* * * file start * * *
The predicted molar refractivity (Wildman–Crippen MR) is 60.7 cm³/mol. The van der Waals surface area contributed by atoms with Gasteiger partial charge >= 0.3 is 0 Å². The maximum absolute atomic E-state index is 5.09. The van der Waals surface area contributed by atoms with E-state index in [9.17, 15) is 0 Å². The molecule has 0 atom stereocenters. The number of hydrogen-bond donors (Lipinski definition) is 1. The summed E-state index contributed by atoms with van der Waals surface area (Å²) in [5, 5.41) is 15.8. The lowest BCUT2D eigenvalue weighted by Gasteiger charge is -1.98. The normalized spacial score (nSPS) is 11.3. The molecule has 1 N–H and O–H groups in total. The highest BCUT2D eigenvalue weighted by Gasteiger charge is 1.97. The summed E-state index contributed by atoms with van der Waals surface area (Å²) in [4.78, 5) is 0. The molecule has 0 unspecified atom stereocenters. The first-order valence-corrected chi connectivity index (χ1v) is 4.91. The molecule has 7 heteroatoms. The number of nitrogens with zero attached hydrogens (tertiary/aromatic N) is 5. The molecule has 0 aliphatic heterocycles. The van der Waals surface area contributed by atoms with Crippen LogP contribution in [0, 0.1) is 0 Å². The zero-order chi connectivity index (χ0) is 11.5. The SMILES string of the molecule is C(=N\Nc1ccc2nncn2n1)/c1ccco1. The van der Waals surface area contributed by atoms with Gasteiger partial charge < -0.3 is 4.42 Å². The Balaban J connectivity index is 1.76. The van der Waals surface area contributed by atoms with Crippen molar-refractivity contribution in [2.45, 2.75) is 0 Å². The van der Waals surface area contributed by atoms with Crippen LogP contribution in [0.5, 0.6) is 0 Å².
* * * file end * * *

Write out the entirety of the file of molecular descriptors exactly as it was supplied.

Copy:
The predicted molar refractivity (Wildman–Crippen MR) is 60.7 cm³/mol. The van der Waals surface area contributed by atoms with Gasteiger partial charge >= 0.3 is 0 Å². The maximum absolute atomic E-state index is 5.09. The van der Waals surface area contributed by atoms with E-state index in [9.17, 15) is 0 Å². The molecule has 0 atom stereocenters. The number of hydrogen-bond donors (Lipinski definition) is 1. The summed E-state index contributed by atoms with van der Waals surface area (Å²) in [5, 5.41) is 15.8. The lowest BCUT2D eigenvalue weighted by Gasteiger charge is -1.98. The normalized spacial score (nSPS) is 11.3. The molecule has 1 N–H and O–H groups in total. The highest BCUT2D eigenvalue weighted by Gasteiger charge is 1.97. The summed E-state index contributed by atoms with van der Waals surface area (Å²) in [4.78, 5) is 0. The molecule has 0 unspecified atom stereocenters. The first-order valence-corrected chi connectivity index (χ1v) is 4.91. The molecule has 7 heteroatoms. The number of nitrogens with zero attached hydrogens (tertiary/aromatic N) is 5. The molecule has 0 aliphatic heterocycles. The van der Waals surface area contributed by atoms with Crippen LogP contribution in [0, 0.1) is 0 Å². The zero-order chi connectivity index (χ0) is 11.5. The SMILES string of the molecule is C(=N\Nc1ccc2nncn2n1)/c1ccco1. The van der Waals surface area contributed by atoms with Gasteiger partial charge < -0.3 is 4.42 Å². The Balaban J connectivity index is 1.76. The van der Waals surface area contributed by atoms with Crippen molar-refractivity contribution in [2.45, 2.75) is 0 Å². The van der Waals surface area contributed by atoms with Crippen LogP contribution in [0.5, 0.6) is 0 Å².